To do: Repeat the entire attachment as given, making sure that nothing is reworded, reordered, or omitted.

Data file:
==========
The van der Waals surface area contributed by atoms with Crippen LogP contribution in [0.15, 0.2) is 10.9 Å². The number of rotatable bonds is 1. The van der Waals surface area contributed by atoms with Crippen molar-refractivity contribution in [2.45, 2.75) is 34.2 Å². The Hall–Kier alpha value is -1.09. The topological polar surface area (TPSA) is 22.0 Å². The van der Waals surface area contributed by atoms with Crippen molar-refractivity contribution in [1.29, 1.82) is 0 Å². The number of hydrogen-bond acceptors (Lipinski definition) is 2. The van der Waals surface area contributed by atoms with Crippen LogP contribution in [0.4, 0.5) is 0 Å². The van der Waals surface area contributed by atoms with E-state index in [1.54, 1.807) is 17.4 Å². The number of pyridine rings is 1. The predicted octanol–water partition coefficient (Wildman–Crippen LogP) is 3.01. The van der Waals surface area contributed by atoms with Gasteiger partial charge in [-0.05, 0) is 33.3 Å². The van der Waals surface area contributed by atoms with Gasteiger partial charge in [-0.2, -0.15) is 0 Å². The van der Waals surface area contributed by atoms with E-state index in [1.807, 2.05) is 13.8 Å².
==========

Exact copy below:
The van der Waals surface area contributed by atoms with Crippen LogP contribution in [0.15, 0.2) is 10.9 Å². The number of rotatable bonds is 1. The van der Waals surface area contributed by atoms with Crippen molar-refractivity contribution in [2.45, 2.75) is 34.2 Å². The Hall–Kier alpha value is -1.09. The topological polar surface area (TPSA) is 22.0 Å². The van der Waals surface area contributed by atoms with Crippen molar-refractivity contribution in [1.29, 1.82) is 0 Å². The number of hydrogen-bond acceptors (Lipinski definition) is 2. The van der Waals surface area contributed by atoms with Crippen LogP contribution in [0.4, 0.5) is 0 Å². The van der Waals surface area contributed by atoms with E-state index in [1.54, 1.807) is 17.4 Å². The number of pyridine rings is 1. The predicted octanol–water partition coefficient (Wildman–Crippen LogP) is 3.01. The van der Waals surface area contributed by atoms with Gasteiger partial charge in [-0.05, 0) is 33.3 Å². The van der Waals surface area contributed by atoms with Gasteiger partial charge in [-0.2, -0.15) is 0 Å². The van der Waals surface area contributed by atoms with E-state index in [1.807, 2.05) is 13.8 Å².